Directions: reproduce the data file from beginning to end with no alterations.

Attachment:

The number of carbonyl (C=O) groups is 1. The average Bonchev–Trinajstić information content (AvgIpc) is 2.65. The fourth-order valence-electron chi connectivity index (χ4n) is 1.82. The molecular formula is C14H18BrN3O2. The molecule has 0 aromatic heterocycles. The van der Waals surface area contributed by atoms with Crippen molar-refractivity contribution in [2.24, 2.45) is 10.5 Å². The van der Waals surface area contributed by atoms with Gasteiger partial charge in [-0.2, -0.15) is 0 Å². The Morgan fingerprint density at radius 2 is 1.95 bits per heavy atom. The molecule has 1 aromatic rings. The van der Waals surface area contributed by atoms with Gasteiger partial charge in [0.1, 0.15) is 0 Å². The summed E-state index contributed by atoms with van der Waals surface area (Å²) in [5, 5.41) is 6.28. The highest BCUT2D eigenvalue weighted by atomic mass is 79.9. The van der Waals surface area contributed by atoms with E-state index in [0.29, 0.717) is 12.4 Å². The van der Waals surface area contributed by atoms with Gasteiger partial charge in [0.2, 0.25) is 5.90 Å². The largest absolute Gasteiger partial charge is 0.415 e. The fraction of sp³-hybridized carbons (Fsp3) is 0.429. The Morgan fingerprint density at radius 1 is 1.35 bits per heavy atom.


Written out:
The number of carbonyl (C=O) groups is 1. The average Bonchev–Trinajstić information content (AvgIpc) is 2.65. The fourth-order valence-electron chi connectivity index (χ4n) is 1.82. The molecular formula is C14H18BrN3O2. The molecule has 0 aromatic heterocycles. The van der Waals surface area contributed by atoms with Crippen molar-refractivity contribution in [2.24, 2.45) is 10.5 Å². The van der Waals surface area contributed by atoms with Gasteiger partial charge in [-0.2, -0.15) is 0 Å². The Morgan fingerprint density at radius 2 is 1.95 bits per heavy atom. The molecule has 1 aromatic rings. The van der Waals surface area contributed by atoms with Gasteiger partial charge in [0.1, 0.15) is 0 Å². The summed E-state index contributed by atoms with van der Waals surface area (Å²) in [5, 5.41) is 6.28. The highest BCUT2D eigenvalue weighted by atomic mass is 79.9. The van der Waals surface area contributed by atoms with E-state index in [0.29, 0.717) is 12.4 Å². The van der Waals surface area contributed by atoms with Gasteiger partial charge in [0.2, 0.25) is 5.90 Å². The largest absolute Gasteiger partial charge is 0.415 e. The fraction of sp³-hybridized carbons (Fsp3) is 0.429. The Morgan fingerprint density at radius 1 is 1.35 bits per heavy atom.